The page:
Writing over 200 years ago, Adam Smith asked how “a man of humanity” would react to a catastrophe in a far-off land. “If he was to lose his little finger tomorrow, he would not sleep tonight.” And yet, with enough distance from the event, he would “snore with the most profound security over the ruin of a hundred million of his brethren.”
In December, a UN report estimated that Covid-19 will push not 100m people, but 200m—mostly in Africa—into extreme poverty. This will bring the total living below the generally accepted breadline (calculated at $1.93 a day) to one billion.
Most people would agree that is a catastrophe, so how will we react? Well, not by providing more aid, it would seem. At present, Britain is the only G7 country to spend at least 0.7 per cent of national income on overseas development assistance. But it will…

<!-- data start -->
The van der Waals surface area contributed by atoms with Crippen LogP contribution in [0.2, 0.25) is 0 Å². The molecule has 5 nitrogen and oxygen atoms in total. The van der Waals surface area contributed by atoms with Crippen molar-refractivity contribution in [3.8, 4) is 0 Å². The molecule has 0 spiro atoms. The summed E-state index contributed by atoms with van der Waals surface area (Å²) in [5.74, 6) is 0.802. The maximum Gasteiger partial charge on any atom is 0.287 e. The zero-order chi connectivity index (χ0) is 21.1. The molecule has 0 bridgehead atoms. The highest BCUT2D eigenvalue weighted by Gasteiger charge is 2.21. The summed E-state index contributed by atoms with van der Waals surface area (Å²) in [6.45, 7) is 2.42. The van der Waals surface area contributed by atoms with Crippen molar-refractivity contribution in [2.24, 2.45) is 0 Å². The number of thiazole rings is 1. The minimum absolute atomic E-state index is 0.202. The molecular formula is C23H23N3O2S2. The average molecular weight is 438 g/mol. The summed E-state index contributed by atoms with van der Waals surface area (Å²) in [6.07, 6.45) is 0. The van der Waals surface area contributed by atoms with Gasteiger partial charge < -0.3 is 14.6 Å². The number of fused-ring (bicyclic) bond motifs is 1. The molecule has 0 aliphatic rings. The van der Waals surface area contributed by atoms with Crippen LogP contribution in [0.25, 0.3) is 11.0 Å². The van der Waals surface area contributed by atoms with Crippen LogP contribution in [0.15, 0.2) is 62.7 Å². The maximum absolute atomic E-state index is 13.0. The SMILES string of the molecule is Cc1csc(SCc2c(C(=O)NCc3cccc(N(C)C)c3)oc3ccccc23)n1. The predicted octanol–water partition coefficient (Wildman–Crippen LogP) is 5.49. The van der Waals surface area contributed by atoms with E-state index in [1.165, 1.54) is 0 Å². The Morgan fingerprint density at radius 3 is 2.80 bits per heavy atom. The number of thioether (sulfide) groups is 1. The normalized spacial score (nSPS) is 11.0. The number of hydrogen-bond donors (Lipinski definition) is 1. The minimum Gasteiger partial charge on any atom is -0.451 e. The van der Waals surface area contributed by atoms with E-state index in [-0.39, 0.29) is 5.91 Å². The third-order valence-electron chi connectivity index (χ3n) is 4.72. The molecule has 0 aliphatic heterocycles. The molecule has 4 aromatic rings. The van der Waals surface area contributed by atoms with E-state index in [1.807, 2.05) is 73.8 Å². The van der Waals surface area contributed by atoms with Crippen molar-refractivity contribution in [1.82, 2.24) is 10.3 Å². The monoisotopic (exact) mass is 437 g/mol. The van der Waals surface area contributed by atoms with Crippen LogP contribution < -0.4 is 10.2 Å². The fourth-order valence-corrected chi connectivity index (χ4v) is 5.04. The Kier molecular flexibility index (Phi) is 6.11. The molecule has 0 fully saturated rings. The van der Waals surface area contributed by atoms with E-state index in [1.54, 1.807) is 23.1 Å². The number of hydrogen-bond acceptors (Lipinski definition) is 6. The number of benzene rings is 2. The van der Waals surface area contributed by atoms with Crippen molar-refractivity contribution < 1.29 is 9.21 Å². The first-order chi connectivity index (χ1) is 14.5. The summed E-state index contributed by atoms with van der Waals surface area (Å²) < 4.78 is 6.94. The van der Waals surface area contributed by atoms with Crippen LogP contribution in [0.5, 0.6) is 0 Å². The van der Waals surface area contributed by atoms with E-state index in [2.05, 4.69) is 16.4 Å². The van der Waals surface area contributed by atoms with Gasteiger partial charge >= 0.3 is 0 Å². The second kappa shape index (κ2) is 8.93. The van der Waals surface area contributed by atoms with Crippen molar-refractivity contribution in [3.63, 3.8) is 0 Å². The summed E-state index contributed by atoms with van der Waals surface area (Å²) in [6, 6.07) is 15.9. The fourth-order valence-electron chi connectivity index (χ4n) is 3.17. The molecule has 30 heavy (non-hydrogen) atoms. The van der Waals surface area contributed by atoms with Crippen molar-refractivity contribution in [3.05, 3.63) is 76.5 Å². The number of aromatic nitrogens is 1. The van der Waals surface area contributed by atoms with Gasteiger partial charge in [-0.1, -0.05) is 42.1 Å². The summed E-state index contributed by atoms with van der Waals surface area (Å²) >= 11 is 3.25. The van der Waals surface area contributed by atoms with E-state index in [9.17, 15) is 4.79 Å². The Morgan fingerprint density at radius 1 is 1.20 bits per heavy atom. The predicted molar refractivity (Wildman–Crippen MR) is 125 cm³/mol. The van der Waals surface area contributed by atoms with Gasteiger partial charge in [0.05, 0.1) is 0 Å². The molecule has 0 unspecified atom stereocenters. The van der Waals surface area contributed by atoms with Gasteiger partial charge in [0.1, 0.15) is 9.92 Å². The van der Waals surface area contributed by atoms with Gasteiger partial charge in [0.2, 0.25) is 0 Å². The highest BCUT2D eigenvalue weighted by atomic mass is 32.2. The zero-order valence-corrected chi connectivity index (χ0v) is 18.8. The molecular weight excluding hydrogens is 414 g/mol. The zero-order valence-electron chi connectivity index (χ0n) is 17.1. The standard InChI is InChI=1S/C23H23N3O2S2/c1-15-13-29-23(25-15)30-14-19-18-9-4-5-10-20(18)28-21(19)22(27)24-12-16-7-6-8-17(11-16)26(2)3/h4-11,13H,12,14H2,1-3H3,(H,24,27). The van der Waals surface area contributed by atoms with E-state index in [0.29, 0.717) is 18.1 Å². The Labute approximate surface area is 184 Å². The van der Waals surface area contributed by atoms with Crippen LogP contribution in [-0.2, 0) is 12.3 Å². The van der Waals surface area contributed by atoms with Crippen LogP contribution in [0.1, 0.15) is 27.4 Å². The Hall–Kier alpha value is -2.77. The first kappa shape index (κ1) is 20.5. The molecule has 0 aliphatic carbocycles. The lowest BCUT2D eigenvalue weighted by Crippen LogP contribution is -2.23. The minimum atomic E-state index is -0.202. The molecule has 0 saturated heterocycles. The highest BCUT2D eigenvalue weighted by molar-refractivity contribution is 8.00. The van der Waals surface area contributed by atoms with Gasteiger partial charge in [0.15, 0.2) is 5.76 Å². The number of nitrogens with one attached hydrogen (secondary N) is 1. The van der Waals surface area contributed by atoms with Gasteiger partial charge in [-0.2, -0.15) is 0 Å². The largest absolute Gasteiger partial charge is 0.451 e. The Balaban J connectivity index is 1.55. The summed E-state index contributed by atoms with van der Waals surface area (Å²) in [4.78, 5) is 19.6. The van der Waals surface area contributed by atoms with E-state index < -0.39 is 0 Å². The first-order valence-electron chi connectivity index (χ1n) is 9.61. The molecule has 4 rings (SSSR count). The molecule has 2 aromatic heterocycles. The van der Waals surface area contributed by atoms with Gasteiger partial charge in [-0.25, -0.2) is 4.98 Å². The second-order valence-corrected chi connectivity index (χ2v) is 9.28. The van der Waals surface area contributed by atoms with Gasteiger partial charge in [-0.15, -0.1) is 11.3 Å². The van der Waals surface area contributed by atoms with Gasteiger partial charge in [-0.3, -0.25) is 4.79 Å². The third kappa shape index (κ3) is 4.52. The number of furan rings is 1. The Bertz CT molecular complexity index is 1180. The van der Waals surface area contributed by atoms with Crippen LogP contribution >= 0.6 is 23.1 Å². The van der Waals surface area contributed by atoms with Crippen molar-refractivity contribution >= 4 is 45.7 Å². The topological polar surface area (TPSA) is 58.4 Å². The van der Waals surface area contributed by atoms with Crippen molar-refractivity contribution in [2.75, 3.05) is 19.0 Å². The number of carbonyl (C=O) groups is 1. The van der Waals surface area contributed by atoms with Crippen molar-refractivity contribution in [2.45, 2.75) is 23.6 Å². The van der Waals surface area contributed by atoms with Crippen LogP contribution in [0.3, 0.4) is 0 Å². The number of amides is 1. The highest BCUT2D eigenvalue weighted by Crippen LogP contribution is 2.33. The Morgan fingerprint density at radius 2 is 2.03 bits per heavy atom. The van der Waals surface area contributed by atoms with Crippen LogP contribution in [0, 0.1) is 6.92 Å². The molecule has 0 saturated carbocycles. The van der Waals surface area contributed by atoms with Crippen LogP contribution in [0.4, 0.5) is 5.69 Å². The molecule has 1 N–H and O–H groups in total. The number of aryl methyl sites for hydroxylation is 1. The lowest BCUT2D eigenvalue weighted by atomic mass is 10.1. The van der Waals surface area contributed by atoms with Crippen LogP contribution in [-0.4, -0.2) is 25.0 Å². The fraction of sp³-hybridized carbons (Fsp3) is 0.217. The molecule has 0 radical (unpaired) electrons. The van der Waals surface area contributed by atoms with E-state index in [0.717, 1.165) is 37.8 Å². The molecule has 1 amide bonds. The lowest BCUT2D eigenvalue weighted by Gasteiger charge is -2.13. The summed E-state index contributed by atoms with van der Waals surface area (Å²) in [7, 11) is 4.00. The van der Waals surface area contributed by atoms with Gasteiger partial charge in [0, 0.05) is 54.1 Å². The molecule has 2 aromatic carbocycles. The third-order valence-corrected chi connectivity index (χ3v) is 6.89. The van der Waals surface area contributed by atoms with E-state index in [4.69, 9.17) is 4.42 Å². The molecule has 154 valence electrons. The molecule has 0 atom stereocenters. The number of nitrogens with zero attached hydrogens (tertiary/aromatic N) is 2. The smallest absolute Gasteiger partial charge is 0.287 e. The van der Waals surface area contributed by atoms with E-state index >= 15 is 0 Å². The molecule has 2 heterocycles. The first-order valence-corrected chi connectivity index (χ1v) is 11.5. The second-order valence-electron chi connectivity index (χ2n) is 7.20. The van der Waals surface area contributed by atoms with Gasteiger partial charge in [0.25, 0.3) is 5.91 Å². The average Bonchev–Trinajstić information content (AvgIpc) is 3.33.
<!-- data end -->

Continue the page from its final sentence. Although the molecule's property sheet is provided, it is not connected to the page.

Register today to continue reading
You’ve hit your limit of three articles in the last 30 days. To get seven more, simply enter your email address below.
You’ll also receive our free e-book Prospect’s Top Thinkers 2020 and our newsletter with the best new writing on politics, economics, literature and the arts.
Prospect may process your personal information for our legitimate business purposes, to provide you with our newsletter, subscription offers and other relevant information.
Click here to learn more about these purposes and how we use your data. You will be able to opt-out of further contact on the next page and in all our communications.
Already a subscriber? Log in here